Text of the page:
Now some jobs just don't have temporal flexibility. If you're a neurosurgeon, you can't run out of surgery to go to your child's parent-teacher conference. Once you start that surgery, you're there until you finish. If you're a tax accountant, you will work long hours during the tax season. But, that doesn't mean that most jobs can't have some temporal flexibility worked into them.
While women are more willing to make less money in favor of more flexible hours, men like flexibility, too. Implement policies that allow people to work from home—either full time or from time to time. Establish core business hours and then let people pick their schedules around that schedule.
Jane may like to come in at 6 am and leave at 2 pm, while Helen may prefer to come in at 10 am and leave at 6 pm. Both are there for the core business hours of 10 am to 2 pm and both get their work done and have plenty of time to interact with team members. Why not provide the flexibility that employees cherish?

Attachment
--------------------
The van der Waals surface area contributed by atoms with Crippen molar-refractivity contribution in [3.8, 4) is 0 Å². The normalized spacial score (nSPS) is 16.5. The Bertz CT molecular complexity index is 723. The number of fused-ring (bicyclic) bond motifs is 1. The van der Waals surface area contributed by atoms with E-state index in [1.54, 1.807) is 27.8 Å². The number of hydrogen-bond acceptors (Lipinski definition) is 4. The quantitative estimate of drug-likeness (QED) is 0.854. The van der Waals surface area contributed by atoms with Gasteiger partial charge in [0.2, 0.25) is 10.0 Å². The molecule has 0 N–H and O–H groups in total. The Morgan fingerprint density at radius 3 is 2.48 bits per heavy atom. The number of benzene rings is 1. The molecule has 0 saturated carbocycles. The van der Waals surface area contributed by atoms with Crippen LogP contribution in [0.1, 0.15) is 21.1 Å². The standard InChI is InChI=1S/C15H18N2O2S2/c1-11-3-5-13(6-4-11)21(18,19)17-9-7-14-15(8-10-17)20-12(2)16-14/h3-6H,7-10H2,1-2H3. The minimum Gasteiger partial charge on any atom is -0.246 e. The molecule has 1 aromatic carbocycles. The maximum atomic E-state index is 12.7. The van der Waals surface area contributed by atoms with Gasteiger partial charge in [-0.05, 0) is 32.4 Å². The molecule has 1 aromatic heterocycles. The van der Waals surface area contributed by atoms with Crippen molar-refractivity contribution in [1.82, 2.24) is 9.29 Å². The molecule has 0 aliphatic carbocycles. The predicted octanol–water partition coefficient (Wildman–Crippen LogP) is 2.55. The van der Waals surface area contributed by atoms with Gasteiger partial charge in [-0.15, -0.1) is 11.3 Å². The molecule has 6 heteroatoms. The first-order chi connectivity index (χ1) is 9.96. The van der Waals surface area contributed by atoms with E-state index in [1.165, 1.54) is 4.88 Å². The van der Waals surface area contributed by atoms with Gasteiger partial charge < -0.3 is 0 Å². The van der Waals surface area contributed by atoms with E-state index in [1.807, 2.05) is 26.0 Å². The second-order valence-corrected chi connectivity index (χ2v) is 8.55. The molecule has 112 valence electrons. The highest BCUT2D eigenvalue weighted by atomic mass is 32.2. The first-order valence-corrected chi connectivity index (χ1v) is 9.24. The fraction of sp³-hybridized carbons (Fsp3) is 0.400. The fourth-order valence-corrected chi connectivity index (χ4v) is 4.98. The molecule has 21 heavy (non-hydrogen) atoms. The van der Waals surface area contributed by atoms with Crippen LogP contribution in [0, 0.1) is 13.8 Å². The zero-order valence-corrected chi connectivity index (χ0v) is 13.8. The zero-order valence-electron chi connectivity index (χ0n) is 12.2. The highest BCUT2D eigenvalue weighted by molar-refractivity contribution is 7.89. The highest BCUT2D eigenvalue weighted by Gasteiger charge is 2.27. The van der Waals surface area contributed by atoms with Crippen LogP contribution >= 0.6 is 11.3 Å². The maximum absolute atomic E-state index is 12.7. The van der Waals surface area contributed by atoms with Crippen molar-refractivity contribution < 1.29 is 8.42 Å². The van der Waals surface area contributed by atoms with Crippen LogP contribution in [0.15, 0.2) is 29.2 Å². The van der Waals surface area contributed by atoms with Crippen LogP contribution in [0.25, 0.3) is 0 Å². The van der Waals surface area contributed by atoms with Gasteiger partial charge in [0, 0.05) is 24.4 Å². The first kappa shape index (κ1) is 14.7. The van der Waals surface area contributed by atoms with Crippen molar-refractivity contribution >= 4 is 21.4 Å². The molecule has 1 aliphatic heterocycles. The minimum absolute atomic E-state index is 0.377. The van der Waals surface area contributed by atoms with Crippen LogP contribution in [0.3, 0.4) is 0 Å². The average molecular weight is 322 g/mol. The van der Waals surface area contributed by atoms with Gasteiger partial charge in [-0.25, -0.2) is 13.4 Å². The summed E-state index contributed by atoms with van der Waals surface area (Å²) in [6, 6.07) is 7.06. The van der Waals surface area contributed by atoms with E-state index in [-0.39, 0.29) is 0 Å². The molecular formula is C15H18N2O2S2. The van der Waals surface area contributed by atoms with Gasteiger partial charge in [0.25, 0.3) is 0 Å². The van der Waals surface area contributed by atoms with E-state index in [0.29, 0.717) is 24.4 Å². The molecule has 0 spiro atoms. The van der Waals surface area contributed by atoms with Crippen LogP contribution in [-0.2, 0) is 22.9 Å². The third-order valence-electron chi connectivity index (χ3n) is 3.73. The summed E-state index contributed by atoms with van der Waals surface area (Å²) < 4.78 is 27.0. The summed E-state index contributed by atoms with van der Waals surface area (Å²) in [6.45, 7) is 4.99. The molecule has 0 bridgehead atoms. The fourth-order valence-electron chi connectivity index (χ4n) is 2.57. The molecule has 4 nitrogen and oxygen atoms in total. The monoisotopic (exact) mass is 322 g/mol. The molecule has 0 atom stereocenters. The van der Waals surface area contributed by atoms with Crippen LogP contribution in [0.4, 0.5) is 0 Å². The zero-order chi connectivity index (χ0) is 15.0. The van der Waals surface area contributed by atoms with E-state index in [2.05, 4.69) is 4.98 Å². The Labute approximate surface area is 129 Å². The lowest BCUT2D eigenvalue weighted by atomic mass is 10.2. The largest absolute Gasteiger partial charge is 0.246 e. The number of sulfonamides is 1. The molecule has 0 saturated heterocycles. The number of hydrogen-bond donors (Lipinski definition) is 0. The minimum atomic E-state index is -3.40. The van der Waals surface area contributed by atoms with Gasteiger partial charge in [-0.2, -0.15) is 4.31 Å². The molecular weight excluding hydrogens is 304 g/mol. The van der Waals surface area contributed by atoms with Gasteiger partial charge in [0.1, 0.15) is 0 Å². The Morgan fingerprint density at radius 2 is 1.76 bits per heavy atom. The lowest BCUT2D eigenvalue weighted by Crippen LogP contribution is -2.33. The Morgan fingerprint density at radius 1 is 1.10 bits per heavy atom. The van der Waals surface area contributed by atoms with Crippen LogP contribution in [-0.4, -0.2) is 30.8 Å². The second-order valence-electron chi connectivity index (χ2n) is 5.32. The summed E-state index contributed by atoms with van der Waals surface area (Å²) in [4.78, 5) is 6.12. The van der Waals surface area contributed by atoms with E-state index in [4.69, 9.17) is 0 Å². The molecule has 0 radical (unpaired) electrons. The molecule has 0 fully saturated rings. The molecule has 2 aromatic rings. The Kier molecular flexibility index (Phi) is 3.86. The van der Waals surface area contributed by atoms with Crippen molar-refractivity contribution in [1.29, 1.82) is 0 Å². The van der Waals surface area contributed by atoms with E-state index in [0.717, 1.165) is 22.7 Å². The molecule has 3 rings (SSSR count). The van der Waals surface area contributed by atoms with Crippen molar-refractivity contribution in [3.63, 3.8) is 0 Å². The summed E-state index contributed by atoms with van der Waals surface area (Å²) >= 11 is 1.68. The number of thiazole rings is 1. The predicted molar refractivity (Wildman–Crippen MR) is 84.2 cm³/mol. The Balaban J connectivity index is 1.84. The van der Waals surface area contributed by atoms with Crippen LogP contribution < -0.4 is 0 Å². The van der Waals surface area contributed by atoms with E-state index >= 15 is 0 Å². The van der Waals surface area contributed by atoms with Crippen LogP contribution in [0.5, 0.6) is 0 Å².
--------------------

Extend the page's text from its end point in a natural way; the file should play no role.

This recommendation may seem to fly in the face of the previous suggestion, but different workplaces have different needs. If you run a retail or restaurant business, people can't work from home and having someone cut out in the middle of a shift for a personal emergency takes a toll on the other employees. So, you need to have people on site when you need them.
Women, as noted, are often the primary parent—which means they are the ones who handle childcare, dentist appointments, and meetings with teachers more often than men. They need to know their schedules in advance to plan these things out. Otherwise, they have to either shuffle child care or call out with short notice.